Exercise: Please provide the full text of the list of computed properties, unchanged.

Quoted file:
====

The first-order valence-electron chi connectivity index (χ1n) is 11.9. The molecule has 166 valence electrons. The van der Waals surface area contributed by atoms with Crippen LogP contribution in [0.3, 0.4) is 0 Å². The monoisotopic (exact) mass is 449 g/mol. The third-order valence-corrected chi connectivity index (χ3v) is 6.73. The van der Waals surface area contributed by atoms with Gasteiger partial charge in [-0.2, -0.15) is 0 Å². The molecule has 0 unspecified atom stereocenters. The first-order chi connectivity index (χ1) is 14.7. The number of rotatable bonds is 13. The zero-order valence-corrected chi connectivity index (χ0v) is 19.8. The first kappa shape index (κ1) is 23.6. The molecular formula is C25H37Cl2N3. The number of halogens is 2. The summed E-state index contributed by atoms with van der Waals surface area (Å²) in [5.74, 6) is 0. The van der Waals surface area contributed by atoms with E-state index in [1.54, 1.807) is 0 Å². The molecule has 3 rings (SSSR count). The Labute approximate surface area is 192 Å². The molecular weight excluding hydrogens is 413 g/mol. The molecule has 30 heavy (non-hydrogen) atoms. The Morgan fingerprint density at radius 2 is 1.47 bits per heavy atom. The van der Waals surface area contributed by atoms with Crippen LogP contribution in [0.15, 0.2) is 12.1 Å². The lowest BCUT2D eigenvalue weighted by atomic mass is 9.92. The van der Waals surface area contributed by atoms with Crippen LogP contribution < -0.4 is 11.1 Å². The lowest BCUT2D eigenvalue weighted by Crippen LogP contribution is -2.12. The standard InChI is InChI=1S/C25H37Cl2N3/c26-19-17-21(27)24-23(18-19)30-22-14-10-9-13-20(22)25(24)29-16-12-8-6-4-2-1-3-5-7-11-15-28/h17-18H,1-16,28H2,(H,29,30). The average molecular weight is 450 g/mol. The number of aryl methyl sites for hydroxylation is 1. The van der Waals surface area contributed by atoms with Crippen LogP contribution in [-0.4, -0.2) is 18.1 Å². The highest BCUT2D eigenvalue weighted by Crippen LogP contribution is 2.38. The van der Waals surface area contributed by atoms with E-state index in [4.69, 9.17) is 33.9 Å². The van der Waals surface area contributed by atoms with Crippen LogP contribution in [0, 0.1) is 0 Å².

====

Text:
The first-order valence-electron chi connectivity index (χ1n) is 11.9. The molecule has 166 valence electrons. The van der Waals surface area contributed by atoms with Crippen LogP contribution in [0.3, 0.4) is 0 Å². The monoisotopic (exact) mass is 449 g/mol. The third-order valence-corrected chi connectivity index (χ3v) is 6.73. The van der Waals surface area contributed by atoms with Gasteiger partial charge in [-0.2, -0.15) is 0 Å². The molecule has 0 unspecified atom stereocenters. The first-order chi connectivity index (χ1) is 14.7. The number of rotatable bonds is 13. The zero-order valence-corrected chi connectivity index (χ0v) is 19.8. The first kappa shape index (κ1) is 23.6. The molecular formula is C25H37Cl2N3. The number of halogens is 2. The summed E-state index contributed by atoms with van der Waals surface area (Å²) in [5.74, 6) is 0. The van der Waals surface area contributed by atoms with E-state index in [1.54, 1.807) is 0 Å². The molecule has 3 rings (SSSR count). The Labute approximate surface area is 192 Å². The molecular weight excluding hydrogens is 413 g/mol. The molecule has 30 heavy (non-hydrogen) atoms. The Morgan fingerprint density at radius 2 is 1.47 bits per heavy atom. The van der Waals surface area contributed by atoms with Crippen LogP contribution in [0.15, 0.2) is 12.1 Å². The lowest BCUT2D eigenvalue weighted by atomic mass is 9.92. The van der Waals surface area contributed by atoms with Crippen LogP contribution < -0.4 is 11.1 Å². The lowest BCUT2D eigenvalue weighted by Crippen LogP contribution is -2.12. The standard InChI is InChI=1S/C25H37Cl2N3/c26-19-17-21(27)24-23(18-19)30-22-14-10-9-13-20(22)25(24)29-16-12-8-6-4-2-1-3-5-7-11-15-28/h17-18H,1-16,28H2,(H,29,30). The average molecular weight is 450 g/mol. The number of aryl methyl sites for hydroxylation is 1. The van der Waals surface area contributed by atoms with Crippen LogP contribution in [-0.4, -0.2) is 18.1 Å². The highest BCUT2D eigenvalue weighted by Crippen LogP contribution is 2.38. The van der Waals surface area contributed by atoms with E-state index in [4.69, 9.17) is 33.9 Å². The van der Waals surface area contributed by atoms with Crippen LogP contribution in [0, 0.1) is 0 Å².